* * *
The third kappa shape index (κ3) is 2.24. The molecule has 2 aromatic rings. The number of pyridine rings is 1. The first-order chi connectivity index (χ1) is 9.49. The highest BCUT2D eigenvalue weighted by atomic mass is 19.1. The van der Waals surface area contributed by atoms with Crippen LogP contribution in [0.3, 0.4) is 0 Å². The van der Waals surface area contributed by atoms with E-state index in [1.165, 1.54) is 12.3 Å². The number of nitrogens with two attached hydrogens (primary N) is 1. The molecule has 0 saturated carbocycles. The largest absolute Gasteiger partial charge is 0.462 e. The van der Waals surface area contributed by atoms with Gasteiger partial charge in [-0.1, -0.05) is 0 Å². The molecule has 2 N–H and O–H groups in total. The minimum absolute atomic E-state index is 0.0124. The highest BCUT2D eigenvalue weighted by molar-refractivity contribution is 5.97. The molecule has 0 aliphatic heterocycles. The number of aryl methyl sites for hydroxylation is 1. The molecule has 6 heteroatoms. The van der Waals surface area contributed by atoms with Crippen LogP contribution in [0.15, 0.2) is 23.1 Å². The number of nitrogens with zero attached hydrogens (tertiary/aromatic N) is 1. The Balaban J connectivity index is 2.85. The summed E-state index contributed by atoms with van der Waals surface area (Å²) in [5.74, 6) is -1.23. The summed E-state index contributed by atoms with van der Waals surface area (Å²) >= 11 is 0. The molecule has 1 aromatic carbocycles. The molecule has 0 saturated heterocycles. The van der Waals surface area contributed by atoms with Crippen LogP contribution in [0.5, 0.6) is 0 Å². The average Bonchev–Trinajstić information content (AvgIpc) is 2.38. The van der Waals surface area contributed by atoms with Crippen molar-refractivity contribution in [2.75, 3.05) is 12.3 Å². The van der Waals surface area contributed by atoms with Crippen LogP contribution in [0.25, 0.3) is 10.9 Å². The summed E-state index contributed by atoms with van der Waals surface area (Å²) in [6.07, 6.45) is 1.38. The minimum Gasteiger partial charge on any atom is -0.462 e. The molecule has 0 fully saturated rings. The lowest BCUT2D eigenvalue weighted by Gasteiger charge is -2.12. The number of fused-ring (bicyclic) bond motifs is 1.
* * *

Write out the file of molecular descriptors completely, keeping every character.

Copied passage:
The third kappa shape index (κ3) is 2.24. The molecule has 2 aromatic rings. The number of pyridine rings is 1. The first-order chi connectivity index (χ1) is 9.49. The highest BCUT2D eigenvalue weighted by atomic mass is 19.1. The van der Waals surface area contributed by atoms with Crippen LogP contribution in [0.3, 0.4) is 0 Å². The van der Waals surface area contributed by atoms with E-state index in [1.165, 1.54) is 12.3 Å². The number of nitrogens with two attached hydrogens (primary N) is 1. The molecule has 0 saturated carbocycles. The largest absolute Gasteiger partial charge is 0.462 e. The van der Waals surface area contributed by atoms with Gasteiger partial charge in [-0.1, -0.05) is 0 Å². The molecule has 2 N–H and O–H groups in total. The minimum absolute atomic E-state index is 0.0124. The highest BCUT2D eigenvalue weighted by molar-refractivity contribution is 5.97. The molecule has 0 aliphatic heterocycles. The number of aryl methyl sites for hydroxylation is 1. The molecule has 6 heteroatoms. The van der Waals surface area contributed by atoms with Crippen LogP contribution in [0.15, 0.2) is 23.1 Å². The number of nitrogens with zero attached hydrogens (tertiary/aromatic N) is 1. The Balaban J connectivity index is 2.85. The summed E-state index contributed by atoms with van der Waals surface area (Å²) in [5.74, 6) is -1.23. The summed E-state index contributed by atoms with van der Waals surface area (Å²) >= 11 is 0. The molecule has 1 aromatic carbocycles. The molecule has 0 saturated heterocycles. The van der Waals surface area contributed by atoms with Crippen LogP contribution in [0.5, 0.6) is 0 Å². The average Bonchev–Trinajstić information content (AvgIpc) is 2.38. The van der Waals surface area contributed by atoms with Crippen molar-refractivity contribution in [2.75, 3.05) is 12.3 Å². The van der Waals surface area contributed by atoms with Crippen LogP contribution in [0.25, 0.3) is 10.9 Å². The summed E-state index contributed by atoms with van der Waals surface area (Å²) in [6.07, 6.45) is 1.38. The minimum Gasteiger partial charge on any atom is -0.462 e. The molecule has 0 fully saturated rings. The lowest BCUT2D eigenvalue weighted by Gasteiger charge is -2.12. The number of fused-ring (bicyclic) bond motifs is 1.